Teaching Opinion

Response: Thoughts On The Meaning Of “Rigor”

By Larry Ferlazzo — March 06, 2012 11 min read
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Donna Browne asked:

“What is rigor?”

You sure see that word around a lot these days in education circles, so it’s definitely a timely question. Thanks, Donna, for asking it!

My three guest responses today -- from Barbara R. Blackburn, Cris Tovani, and Ira Socol -- have varied “takes” on the question, as do several thoughtful reader comments.

I have seen instances where the word “rigor” has been used to support mind-numbing instructional strategies and to criticize extraordinarily fruitful lessons. However, I might not be quite ready to jettison it from my vocabulary. That raises another question for me: How widespread must the misuse of a word need to become before we abandon attempts to “reclaim” it?

I don’t know the answer (and I’m very interested in hearing other people’s thoughts). I am thinking about it, though. The Google Books Ngram Viewer allows users to search, compare, and graph word usage in hundreds of years of books including over 500 billion words. Though it’s admittedly not “scientific,” I’ve previously used it in this blog, and am using it today. I searched a number of often-abused education “buzz words” to see how widely they are used:

As you can see, I searched the words/phrases “rigor,” “accountability” (I’m intrigued that there is not a Finnish translation for that word), “student achievement,” (which is often limited to meaning standardized test results), “professional development,” (most of us teachers have had to sit through some awful workshops), and “school reform.”

Though it may be a little difficult to see since the color for “rigor” and “school reform” is similar on the chart, rigor is the least used of those expressions. Though reclaiming the word “accountability” might be a lost cause, perhaps there might be value in reclaiming the others....

Response From Barbara R. Blackburn

Barbara R. Blackburn is author of over a dozen books, including the best selling Rigor is NOT a Four-Letter Word. She also speaks to teachers and leaders on topics such as rigor, motivation, and student engagement. She can be reached through her website:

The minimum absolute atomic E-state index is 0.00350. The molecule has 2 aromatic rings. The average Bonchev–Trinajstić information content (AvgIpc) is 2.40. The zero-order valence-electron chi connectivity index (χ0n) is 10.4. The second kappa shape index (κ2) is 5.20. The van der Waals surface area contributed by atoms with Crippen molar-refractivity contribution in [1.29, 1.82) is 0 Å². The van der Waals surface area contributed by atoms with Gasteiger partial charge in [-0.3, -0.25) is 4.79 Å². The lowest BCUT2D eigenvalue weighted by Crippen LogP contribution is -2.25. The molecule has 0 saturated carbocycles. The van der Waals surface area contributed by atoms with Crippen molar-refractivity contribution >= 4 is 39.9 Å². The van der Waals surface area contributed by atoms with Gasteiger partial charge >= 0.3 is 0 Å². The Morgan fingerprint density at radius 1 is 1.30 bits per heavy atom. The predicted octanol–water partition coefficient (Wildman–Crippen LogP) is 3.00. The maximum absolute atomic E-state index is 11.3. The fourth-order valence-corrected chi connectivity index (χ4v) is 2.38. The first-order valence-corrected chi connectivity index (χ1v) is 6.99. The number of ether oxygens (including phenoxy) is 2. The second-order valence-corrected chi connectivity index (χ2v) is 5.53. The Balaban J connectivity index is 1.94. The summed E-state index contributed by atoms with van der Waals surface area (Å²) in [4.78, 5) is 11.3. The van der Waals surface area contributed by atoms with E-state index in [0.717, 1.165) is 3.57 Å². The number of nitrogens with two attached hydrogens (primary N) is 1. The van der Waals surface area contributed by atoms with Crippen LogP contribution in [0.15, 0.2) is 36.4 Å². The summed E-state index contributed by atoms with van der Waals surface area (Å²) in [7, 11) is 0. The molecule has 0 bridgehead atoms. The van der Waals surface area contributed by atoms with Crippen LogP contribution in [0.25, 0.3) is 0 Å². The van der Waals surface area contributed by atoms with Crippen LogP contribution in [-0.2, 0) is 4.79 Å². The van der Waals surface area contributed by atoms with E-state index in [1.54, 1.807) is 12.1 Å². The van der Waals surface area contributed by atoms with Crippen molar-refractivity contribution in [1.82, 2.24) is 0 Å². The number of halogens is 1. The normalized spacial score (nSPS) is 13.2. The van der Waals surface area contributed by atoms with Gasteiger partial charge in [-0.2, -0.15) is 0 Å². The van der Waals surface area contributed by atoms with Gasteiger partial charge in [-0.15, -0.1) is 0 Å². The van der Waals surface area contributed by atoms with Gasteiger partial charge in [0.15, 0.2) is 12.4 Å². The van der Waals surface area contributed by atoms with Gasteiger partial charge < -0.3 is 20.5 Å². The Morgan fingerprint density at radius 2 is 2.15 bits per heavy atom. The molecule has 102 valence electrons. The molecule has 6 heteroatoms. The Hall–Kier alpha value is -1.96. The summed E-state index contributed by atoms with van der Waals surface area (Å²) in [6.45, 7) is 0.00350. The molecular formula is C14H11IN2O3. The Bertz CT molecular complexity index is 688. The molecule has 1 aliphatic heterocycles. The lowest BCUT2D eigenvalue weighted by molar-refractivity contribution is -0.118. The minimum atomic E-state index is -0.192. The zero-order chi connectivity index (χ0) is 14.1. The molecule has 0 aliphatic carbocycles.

When you hear the word rigor, do you think it means harder or the most failures in a classroom, or that it is something that is only for gifted or honors students?
There are five key myths about rigor:

Myth #1: Lots of Homework is a Sign of Rigor
Myth #2: Rigor Means Doing More
Myth #3: Rigor is Not For Everyone
Myth #4: Providing Support Means Lessening Rigor
Myth #5: Resources Do Not Equal Rigor

True rigor is creating an environment in which each student is expected to learn at high levels, each student is supported so he or she can learn at high levels, and each student demonstrates learning at high levels.

Notice the key aspects of this definition. First, you are creating an environment that is conducive to growth. Rigor is about achieving at a higher level, but that doesn’t happen immediately. It’s important to focus on progress, those small steps that together, show student growth. Encouraging students not to give up, using language that shows students you know they can learn, and celebrating the positive will help you create an environment to support rigor.

Next, focus on your high expectations. Although this starts with believing each student can learn, we also need to put those high expectations into practice? By not allowing the word “can’t”, both from students and yourself. In addition to continually reminding students you know they can, and then providing the support students need to be successful.

The third aspect of rigor is supporting students so they can learn at higher levels. This will require a focus on scaffolding within a lesson. Focusing on prior knowledge, modeling the thinking process of strategies, and providing support for gaps that occur between their current knowledge and the new standards is critical. Some students will need extra help outside of class time, and that may require a school-wide plan to provide opportunities for the students who need it the most.

Finally, each student should demonstrate learning. There are two aspects of this. First, provide a variety of ways students can demonstrate understanding. It’s fine to use questions that are similar to the final assessment, but also provide opportunities to play to students’ strengths. Allow them to show you they know through technology, drawings, projects, etc. Second, as you use formative assessment to check for understanding, incorporate strategies for each student to participate. Using whole group instruction and asking one student to answer does not accomplish this goal. Use think-pair-shares, clickers, dry erase boards (or the new whiteboard app for the IPad), or thumbs-up thumbs-down strategies so you can see if each student is understanding each part of the lesson.